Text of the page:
The day started out as partly cloudy with a blustery wind up to about 15mph. At 6:30am, the sun was well up, and 45 minutes it both cleared the trees and was to start a morning-long experience with the little planet Mercury crossing its face. Those 45 minutes came and went, and the clouds stayed until about 10am, when things started to clear out. We even had a few strong rain showers, associated with the looming cumulonimbus clouds that were rolling by. The wind picked up, the skies cleared, and the sun came out to play!
We had two telescopes in operation. The newest, the 16″ SCT in the Kurtz Dome was operating with a newly constructed solar filter: Baader solar film and cereal boxes combined with hot melt glue and duct tape. This makes for an excellent off-aperture 6″ screen for the monster scope. The other was our Heliostat which has an inverted Byers fork mount that moves a primary flat mirror to reflect sunlight onto the secondary and then into a 6″ refractor waiting through a hole in the Chart House wall in the library. We had some excellent views and enjoyed visitors from NH and MA as well as several astronomy classes and some members of the astronomy club.
9 May Transit of Mercury seen through the 16″ SCT. A Nikon D7000 was used to snap this image which shows the small round dot of Mercury along with two sunspot groups.
The working end of the 16″ SCT with the D7000 attached for prime focus work.
The heliostat in use. This is also a unique selfie opportunity.
Gravitational Waves Explained: What The Discovery Means for Science
Last week, scientists made headlines with the announcement that they’d detected and recorded the first gravitational wave in human history. John Blackwell, Phillips Exeter science instructor and Director of the Grainger Observatory, explains how the discovery proves the last predicted outcome of Einstein’s theory of general relativity and gives astronomers the first new way of looking at the universe since Galileo pointed his telescope at the night sky.
September 27th lunar eclipse was an awesome experience from Exeter, NH. Well over 100 people came to the observatory for a visit and a look through the telescopes while the eclipse was under way. At moonrise, I thought there was actually someone with a spotlight in the adjoining fields…. nope! That was the moon! It was BRIGHT! Bright enough to take this 5 second exposure of the fields and fog:
Fields and Fog with Full Moon
As the event ensued, we had a few cameras out there: one taking wide field shots of the event every 10 minutes or so, one taking closeup images with a 200mm telephoto, and some others roaming around. The following two images are of the event with the images stacked in PhotoShop. The moon’s dimming is very much evident here:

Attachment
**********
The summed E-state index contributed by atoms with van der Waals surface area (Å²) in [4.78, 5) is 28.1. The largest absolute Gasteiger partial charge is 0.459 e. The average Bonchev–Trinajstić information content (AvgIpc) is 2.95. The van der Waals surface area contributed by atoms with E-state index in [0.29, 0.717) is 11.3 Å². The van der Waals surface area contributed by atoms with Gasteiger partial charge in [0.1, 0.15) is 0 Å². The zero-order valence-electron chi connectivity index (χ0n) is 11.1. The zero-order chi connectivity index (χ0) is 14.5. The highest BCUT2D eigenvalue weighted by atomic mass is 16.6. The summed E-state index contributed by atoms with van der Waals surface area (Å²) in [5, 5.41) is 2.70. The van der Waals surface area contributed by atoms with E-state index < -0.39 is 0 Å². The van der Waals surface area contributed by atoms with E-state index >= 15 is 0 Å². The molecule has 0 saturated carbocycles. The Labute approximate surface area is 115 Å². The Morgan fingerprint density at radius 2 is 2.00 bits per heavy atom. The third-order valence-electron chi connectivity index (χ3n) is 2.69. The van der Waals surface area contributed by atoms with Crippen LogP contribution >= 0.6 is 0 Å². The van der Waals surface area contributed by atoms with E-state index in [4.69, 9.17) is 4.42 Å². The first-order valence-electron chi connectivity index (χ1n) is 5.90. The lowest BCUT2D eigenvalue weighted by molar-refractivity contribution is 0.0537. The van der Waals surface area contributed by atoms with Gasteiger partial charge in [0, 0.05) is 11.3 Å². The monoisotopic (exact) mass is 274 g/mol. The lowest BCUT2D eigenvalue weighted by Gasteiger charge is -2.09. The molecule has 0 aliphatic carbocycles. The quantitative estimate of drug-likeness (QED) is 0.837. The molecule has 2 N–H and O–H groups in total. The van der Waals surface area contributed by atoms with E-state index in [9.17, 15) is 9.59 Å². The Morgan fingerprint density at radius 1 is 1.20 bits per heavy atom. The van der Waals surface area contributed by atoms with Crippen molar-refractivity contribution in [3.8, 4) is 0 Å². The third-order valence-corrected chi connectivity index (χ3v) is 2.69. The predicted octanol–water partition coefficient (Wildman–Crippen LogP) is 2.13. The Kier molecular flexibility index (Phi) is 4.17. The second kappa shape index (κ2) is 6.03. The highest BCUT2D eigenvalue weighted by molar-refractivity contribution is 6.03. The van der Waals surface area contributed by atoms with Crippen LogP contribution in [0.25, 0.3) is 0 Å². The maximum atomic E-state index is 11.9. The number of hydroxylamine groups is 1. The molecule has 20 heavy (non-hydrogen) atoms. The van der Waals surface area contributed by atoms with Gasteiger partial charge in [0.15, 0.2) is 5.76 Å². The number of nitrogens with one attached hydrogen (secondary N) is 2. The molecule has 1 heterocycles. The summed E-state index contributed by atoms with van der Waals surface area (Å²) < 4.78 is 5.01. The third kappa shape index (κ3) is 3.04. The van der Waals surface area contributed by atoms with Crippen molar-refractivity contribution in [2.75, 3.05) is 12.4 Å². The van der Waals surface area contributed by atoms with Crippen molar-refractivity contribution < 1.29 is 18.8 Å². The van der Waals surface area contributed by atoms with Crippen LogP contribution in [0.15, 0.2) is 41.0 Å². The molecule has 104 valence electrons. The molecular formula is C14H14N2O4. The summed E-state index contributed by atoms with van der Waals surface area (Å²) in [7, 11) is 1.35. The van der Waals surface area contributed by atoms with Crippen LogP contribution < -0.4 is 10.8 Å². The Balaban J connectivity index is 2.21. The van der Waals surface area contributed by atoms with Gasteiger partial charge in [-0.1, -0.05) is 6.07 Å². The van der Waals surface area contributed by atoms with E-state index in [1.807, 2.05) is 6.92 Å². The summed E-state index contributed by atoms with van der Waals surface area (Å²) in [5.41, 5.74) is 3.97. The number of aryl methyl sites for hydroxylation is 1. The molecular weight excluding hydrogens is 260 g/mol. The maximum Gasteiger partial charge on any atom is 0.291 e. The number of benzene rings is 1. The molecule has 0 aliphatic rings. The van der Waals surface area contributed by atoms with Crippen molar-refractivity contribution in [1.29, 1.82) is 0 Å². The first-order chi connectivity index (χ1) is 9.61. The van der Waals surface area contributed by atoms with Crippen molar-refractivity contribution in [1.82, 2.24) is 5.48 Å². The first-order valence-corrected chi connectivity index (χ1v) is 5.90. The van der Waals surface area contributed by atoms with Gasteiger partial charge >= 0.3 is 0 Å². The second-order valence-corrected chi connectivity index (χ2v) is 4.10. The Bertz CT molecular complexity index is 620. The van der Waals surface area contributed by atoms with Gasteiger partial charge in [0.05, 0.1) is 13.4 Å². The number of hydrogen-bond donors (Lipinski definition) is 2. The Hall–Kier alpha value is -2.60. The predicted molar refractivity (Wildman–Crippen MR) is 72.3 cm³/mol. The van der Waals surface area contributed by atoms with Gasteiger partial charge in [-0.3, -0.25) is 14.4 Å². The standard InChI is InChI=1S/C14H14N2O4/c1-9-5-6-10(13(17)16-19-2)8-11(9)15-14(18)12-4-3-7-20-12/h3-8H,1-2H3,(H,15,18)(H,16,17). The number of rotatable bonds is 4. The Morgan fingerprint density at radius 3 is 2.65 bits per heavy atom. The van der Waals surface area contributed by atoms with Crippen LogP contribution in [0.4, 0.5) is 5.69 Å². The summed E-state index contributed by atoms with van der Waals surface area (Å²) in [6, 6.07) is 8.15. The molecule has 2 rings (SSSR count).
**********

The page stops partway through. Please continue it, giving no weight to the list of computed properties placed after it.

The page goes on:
Wide field series of images of the eclipse.
This image shows the eclipse with deeper exposures. The stars become evident as the moon dims. Note to the lower right the light pollution from Boston, to our south. As with all photos in this blog, click on the images for higher resolution!
Wide field series with deeper exposures.
This series below is from the 200mm lens and follows the eclipse from full moon (no eclipse) to totality. Photoshop wass used to stack the images. Click for higher resolution.
There is an excellent opportunity coming up to see a total lunar eclipse this September… in just a few weeks! Plan now! This one is visible from western Europe, Africa and the Americas. Eclipse timings here:
Lunar Eclipse Timing (all times UT) September 27-28, 2015
00:10 Moon enters penumbra (not visible)
01:07 Partial Eclipse Begins
02:11 Totality begins
02:47 Mid Eclipse
03:24 Totality ends
04:27 Partial eclipse ends
05:24 Moon leaves penumbra
So for those in the Eastern time zone which is still in EDT (daylight savings mode), the times are here below….
Lunar Eclipse Timing (all times EDT) September 27-28, 2015 below:
Just back from a trip to Iceland to study geomagnetism and the aurora opportunities there… as well as the incredible geology. Here are some aurora images from the trip all taken with a Nikon D7000 and a variety of lenses. Last is a daytime panoramic view of one of the glacial regions. Enjoy!
If you take a look in the right hand column of this page, you will see a Twitter feed widget. Here, the last five tweets from the observatory (PEA_Obs) will be posted. Look here for announcements about public observing sessions, open houses and weather related information.
Welcome all to the new ExeterAstro blog. The primary focus of this area will be to disseminate news, images and more from the Phillips Exeter Academy observatory in Exeter, NH. Seeing as this is post #1, you might also be interested in following us on FaceBook and Twitter. On Facebook the observatory can be found as the Phillips Exeter Academy Grainger Observatory page. On Twitter we are known as PEA_Obs. The Twitter site is used to present time-dependent information. Examples of this include:
Rapidly changing weather conditions that either open or close the observatory.
Changes to instrument availability and use.
We hope you enjoy this blog and the other social media sites as well.